Three More Challenging Methods

If you’ve worked together well on a few small projects, you may be up for the challenge of taking on bigger challenges. As the old saying goes, “Two heads are better than one,” and you can zip through the workload faster, too, by having a partner. The following ideas are bigger in terms of scope and preparation, particularly because you’ll offer paid products as opposed to just offering free content in the last ideas.

You’ll have more details to work out, such as whose shopping cart will you use; whose PayPal account will receive the payments; how will the payments be split and in what time frame; who’s email service will hold the list?

  • Host a webinar together. This requires a bit more time to plan and produce than recording a short video but can be equally beneficial to both collaborators. Planning is imperative so you know how the webinar room charges will be split; who’s creating the webinar slides; who’s writing the email sequence; which product is getting promoted; will you split sales with the partner in exchange for their collaboration; how often will you both promote the webinar, etc. Don’t go into this plan blindly or you’ll likely come out resenting your partner if you feel they didn’t pull their own weight.
  • Host an online event, such as a bundle or online summit. Much like hosting a webinar, making a plan of how to split up the work and the profits is imperative for the collaboration to succeed. These types of events also require a bit more work since you’re dealing with contributors and guest speakers respectively. But that doesn’t mean it’s an impossible feat. One way to split the work is for each partner to focus on their strengths. For instance, if one partner is a real people-person, they can be in charge of contacting guests. If the other partner is a real behind-the-scenes guru, they can create the landing page and stay in touch with guests via email.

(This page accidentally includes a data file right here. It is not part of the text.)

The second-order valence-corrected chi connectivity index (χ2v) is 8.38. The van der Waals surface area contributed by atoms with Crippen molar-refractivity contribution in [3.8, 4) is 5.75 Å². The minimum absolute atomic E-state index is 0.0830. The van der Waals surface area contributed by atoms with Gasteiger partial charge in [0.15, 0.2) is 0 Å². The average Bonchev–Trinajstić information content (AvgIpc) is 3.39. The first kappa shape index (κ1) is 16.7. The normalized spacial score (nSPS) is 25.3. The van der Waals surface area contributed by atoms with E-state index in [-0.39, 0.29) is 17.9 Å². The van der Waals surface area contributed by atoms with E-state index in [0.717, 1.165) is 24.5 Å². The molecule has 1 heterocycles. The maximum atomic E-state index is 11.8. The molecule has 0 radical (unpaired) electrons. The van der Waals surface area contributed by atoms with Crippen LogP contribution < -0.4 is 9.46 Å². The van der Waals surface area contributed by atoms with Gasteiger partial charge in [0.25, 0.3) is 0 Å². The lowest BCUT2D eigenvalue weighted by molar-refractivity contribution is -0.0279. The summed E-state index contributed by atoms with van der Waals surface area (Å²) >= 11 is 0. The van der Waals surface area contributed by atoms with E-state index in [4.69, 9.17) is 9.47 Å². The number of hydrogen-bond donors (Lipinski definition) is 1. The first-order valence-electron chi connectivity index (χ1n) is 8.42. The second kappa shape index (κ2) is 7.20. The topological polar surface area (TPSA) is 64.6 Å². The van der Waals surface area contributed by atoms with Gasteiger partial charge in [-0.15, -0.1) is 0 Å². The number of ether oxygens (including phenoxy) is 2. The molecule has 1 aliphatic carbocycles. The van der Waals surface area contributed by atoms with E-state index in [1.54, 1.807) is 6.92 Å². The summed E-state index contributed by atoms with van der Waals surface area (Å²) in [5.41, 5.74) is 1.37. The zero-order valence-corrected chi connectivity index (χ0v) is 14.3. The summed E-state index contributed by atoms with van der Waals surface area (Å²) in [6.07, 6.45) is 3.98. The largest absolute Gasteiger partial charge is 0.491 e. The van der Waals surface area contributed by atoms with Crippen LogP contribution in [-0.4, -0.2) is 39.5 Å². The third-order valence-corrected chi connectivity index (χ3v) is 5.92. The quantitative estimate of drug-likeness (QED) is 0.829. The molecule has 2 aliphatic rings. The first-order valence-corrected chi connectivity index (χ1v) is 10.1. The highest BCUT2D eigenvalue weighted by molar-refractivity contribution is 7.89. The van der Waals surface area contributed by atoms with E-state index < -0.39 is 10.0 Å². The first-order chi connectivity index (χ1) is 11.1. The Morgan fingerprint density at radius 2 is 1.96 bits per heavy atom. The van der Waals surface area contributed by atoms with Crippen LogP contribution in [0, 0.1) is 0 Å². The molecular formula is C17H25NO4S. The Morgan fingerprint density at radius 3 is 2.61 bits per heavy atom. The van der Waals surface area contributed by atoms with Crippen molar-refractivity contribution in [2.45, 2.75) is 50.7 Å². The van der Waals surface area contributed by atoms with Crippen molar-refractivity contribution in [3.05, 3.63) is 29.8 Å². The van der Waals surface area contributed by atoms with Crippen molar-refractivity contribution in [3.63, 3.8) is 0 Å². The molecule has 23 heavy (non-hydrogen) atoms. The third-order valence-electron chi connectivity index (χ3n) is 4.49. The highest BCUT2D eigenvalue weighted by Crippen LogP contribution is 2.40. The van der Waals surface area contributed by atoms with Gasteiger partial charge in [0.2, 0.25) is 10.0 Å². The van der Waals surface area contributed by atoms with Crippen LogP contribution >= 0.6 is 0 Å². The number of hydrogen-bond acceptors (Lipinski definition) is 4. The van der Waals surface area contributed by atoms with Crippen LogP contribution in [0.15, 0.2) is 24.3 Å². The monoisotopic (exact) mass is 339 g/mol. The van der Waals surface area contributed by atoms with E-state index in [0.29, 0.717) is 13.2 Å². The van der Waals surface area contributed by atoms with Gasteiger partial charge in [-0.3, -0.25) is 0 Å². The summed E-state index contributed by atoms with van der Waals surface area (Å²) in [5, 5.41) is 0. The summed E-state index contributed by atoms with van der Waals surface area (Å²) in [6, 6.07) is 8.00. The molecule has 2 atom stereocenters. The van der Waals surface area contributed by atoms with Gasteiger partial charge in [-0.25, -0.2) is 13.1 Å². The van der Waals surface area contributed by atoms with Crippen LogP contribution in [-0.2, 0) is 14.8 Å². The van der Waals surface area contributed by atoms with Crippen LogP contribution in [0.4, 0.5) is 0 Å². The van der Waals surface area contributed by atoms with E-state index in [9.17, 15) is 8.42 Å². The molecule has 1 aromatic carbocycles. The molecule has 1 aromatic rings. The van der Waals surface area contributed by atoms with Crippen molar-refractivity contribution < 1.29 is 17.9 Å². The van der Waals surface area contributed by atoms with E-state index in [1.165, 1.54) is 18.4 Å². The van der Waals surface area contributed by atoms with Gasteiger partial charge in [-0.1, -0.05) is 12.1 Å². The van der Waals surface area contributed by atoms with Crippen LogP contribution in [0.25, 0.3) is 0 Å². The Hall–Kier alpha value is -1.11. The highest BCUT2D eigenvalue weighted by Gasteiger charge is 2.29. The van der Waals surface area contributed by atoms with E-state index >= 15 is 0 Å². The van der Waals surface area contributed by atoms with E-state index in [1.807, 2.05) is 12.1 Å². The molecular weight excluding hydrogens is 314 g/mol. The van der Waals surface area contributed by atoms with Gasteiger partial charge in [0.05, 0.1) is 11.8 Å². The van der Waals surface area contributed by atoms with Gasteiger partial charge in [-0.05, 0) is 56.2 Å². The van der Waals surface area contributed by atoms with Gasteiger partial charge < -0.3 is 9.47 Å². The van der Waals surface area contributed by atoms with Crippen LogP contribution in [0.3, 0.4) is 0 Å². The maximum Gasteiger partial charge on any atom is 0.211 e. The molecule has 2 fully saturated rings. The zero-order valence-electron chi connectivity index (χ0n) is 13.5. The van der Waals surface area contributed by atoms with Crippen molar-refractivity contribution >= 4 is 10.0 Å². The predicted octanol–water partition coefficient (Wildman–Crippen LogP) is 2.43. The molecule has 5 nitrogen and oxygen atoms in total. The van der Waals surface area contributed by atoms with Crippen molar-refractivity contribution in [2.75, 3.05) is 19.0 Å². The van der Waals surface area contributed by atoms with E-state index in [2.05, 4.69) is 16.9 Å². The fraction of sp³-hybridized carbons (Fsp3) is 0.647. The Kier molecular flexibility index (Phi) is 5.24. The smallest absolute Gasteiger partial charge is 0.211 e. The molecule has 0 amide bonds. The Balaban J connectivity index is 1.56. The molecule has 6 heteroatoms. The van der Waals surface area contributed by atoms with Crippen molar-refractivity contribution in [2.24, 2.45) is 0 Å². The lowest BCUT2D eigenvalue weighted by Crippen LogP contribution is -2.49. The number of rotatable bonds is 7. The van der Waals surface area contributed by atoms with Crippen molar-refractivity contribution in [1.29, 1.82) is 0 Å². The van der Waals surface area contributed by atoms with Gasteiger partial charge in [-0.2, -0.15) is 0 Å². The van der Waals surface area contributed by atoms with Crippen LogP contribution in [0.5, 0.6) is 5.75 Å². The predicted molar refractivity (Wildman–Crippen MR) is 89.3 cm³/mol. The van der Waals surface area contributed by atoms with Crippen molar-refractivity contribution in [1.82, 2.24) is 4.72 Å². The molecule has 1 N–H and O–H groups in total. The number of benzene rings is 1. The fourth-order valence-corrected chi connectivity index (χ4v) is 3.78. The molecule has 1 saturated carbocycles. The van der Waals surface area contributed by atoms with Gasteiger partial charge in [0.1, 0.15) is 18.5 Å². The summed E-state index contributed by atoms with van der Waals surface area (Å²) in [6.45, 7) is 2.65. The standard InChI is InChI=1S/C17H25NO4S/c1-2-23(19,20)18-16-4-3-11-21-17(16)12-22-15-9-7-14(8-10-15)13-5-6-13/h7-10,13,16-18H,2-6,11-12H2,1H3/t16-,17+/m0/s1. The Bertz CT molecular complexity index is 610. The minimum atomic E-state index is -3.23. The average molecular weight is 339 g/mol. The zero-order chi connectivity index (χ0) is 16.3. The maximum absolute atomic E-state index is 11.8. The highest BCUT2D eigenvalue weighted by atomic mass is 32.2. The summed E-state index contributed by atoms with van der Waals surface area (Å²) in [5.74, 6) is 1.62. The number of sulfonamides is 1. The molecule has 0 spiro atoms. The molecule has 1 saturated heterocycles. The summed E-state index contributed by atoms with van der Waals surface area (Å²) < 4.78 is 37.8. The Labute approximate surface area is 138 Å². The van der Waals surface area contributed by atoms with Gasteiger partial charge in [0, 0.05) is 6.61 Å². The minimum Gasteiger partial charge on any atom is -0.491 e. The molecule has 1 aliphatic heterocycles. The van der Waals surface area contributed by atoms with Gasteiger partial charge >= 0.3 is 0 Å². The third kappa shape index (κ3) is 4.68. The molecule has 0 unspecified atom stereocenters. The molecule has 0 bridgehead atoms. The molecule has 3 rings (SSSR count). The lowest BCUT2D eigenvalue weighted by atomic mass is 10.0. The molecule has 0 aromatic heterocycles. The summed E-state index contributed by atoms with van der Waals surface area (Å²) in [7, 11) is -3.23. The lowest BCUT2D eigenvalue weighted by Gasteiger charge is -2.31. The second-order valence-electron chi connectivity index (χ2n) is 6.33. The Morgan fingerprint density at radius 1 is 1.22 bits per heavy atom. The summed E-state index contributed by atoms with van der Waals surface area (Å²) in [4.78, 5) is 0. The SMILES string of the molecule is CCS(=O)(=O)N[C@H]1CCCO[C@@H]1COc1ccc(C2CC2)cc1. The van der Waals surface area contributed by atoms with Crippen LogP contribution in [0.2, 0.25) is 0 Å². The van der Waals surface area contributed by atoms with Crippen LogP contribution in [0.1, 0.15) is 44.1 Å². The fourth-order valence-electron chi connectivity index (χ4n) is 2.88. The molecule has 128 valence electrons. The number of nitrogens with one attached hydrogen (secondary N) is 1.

• Create a membership site. Membership sites require quite a bit of interaction and content creation, which should be split equally between the two partners. You’ll need to decide what type of content you’ll produce each month as well as how it will be produced. For example, will you hire a joint production team or will one partner’s team be responsible for all the production? Memberships are much like webinars in that they need to keep the members’ attention for an extended period of time so creativity is important here. You’ll also need a plan for those who give up their membership; what can you offer them to keep them within your funnel?

Which brings me to this last very important point: Don’t create fluff! Make sure the content you create is interesting and valuable. You’re not fooling anyone by talking in circles or over-promising and under-delivering. Customers are savvy these days and if you’re not producing top notch content, they will let you know! Build your business and your reputation based on the content you create and the desire to help your target audience instead of focusing on how to make a quick buck.

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Karen Repoli

Business Strategist passionate about helping motivated entrepreneurs. KarenRepoli.com